Murray Gell-Mann

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Kenneth G. Wilson
Sidney Coleman

Murray Gell-Mann (born September 15, 1929, pronounced /ˈmʌriː ˈɡɛl ˈmæn/) is an American physicist who received the 1969 Nobel Prize in physics for his work on the theory of elementary particles. He is currently the Presidential Professor of Physics and Medicine at the University of Southern California.[2]

He formulated the quark model of hadronic resonances, and identified the SU(3) flavor symmetry of the light quarks, extending isospin to include strangeness, which he also discovered. He discovered the V-A theory of chiral neutrinos in collaboration with Richard Feynman. He created current algebra in the 1960s as a way of extracting predictions from quark models when the fundamental theory was still murky, which led to model-independent sum rules confirmed by experiment.

Gell-Mann, along with Maurice Levy, discovered the sigma model of pions, which describes low energy pion interactions. Modifying the integer-charged quark model of Han and Nambu, Fritzsch and Gell-Mann were the first to write down the modern accepted theory of quantum chromodynamics although they did not anticipate asymptotic freedom.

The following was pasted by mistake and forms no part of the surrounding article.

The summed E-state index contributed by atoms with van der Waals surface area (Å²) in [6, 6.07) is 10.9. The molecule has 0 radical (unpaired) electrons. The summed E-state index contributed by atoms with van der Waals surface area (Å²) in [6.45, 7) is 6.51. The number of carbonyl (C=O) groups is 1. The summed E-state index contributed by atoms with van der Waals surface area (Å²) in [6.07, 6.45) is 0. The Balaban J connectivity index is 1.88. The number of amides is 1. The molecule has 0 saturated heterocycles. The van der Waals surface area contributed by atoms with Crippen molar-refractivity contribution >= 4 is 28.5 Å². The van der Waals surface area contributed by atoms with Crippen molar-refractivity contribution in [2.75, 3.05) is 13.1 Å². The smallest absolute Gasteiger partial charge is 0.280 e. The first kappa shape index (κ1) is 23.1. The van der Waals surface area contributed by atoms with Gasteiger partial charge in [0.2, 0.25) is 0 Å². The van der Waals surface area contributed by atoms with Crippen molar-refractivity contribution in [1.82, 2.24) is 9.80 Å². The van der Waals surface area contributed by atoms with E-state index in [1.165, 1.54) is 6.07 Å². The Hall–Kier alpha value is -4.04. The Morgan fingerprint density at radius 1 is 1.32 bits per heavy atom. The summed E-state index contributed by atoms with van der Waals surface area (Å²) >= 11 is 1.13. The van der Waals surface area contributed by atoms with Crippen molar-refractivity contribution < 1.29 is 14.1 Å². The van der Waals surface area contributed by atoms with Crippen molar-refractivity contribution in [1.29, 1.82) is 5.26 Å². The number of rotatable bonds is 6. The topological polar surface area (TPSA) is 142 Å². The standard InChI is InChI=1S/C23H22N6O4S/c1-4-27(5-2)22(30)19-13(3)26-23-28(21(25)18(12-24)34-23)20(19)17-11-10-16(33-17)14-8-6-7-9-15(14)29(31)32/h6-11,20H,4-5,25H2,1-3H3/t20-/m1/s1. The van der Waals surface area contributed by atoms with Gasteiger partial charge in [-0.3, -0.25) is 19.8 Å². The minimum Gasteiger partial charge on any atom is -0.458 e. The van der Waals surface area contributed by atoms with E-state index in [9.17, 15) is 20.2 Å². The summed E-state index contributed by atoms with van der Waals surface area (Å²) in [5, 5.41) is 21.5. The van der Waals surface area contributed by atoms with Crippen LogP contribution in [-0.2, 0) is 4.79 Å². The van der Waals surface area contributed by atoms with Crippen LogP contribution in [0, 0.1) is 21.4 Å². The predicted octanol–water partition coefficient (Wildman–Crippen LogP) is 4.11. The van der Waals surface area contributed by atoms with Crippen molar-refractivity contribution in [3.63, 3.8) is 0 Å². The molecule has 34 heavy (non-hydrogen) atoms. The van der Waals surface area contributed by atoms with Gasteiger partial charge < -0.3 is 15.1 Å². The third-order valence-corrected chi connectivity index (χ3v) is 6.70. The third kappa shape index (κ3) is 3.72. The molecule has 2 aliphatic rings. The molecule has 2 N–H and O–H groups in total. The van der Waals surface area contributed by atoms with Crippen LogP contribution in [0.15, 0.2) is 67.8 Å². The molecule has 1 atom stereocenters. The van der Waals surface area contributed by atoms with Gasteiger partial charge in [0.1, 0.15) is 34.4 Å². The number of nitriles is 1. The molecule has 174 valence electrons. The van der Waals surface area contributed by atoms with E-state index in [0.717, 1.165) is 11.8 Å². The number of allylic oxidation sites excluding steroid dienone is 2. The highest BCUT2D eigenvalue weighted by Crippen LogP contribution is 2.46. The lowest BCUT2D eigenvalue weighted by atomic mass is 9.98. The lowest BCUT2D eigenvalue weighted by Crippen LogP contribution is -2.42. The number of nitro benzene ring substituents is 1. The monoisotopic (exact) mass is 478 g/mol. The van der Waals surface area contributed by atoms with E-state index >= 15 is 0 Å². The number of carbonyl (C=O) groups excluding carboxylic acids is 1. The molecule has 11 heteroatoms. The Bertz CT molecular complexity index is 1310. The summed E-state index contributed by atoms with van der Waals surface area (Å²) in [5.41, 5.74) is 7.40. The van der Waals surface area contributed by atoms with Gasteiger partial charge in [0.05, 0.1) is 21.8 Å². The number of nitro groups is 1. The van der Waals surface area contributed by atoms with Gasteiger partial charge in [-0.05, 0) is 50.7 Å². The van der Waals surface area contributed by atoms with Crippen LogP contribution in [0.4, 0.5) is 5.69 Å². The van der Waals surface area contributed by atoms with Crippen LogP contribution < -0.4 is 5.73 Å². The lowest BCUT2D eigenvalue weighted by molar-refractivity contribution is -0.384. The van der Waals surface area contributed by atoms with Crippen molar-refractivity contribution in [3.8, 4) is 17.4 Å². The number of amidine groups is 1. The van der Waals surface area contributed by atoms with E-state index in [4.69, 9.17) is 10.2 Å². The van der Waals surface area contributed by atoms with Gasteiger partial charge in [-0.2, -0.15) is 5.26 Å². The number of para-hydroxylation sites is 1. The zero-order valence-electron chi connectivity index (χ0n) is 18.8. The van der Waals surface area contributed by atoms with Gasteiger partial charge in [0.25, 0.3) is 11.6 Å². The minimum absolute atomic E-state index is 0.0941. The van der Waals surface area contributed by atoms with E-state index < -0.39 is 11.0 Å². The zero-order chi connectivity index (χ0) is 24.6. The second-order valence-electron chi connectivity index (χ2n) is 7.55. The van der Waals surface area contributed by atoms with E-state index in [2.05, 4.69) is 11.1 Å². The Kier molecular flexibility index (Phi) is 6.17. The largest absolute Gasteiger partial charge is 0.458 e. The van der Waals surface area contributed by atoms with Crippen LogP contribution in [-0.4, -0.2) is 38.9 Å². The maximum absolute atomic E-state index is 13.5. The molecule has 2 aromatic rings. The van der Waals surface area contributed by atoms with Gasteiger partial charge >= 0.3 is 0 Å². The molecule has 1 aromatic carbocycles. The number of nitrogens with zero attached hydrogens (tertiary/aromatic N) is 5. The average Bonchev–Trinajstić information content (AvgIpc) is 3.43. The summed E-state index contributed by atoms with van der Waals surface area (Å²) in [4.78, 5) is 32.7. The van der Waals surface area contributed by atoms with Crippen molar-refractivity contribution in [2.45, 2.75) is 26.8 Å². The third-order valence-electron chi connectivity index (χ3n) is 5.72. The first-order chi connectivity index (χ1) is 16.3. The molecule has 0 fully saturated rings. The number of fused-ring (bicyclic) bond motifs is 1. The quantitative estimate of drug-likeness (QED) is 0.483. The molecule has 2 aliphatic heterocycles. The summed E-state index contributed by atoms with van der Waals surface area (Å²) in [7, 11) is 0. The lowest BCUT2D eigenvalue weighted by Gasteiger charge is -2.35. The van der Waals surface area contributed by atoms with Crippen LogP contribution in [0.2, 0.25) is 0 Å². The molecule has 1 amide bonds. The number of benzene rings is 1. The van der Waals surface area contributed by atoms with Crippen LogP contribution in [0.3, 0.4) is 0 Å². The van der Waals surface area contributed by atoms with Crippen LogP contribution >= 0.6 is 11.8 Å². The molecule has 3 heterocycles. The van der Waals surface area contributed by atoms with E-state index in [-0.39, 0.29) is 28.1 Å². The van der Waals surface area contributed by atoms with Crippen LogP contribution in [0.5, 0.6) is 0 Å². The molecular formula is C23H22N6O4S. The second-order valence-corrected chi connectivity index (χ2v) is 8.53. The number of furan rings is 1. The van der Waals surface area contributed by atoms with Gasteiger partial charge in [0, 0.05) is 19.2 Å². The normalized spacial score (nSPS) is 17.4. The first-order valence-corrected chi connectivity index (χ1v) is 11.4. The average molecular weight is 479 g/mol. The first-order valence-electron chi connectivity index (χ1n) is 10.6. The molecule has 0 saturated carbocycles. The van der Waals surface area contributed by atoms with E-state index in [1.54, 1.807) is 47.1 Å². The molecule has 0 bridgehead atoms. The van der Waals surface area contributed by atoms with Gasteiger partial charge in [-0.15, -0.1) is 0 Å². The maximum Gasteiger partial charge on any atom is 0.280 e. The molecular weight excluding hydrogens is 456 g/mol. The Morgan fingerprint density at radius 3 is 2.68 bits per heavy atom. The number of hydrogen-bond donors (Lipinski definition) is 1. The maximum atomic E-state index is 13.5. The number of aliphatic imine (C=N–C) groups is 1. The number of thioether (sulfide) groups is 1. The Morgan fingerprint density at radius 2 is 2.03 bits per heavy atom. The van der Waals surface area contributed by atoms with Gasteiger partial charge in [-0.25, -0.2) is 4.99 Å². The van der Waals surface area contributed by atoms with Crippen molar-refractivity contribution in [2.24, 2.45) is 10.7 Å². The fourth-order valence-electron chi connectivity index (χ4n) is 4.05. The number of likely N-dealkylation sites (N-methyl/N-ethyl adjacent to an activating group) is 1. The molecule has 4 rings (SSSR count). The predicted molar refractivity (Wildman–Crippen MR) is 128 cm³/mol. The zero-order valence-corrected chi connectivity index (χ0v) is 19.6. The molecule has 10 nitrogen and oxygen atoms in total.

Gell-Mann is responsible for the see-saw theory of neutrino masses, that produces masses at the inverse-GUT scale in any theory with a right-handed neutrino, like the SO(10) model. He is also known to have played a large role in keeping string theory alive through the 1970s, supporting that line of research at a time when it was unpopular.



Born in lower Manhattan into a family of Jewish immigrants, his father was a Romanian Jew from Czernowitz, Austro-Hungarian Empire,[3][4] Gell-Mann quickly revealed himself as a child prodigy. Propelled by an intense boyhood curiosity and love for nature, he entered Yale as a member of Jonathan Edwards College at fifteen after graduating valedictorian from the Columbia Grammar & Preparatory School.

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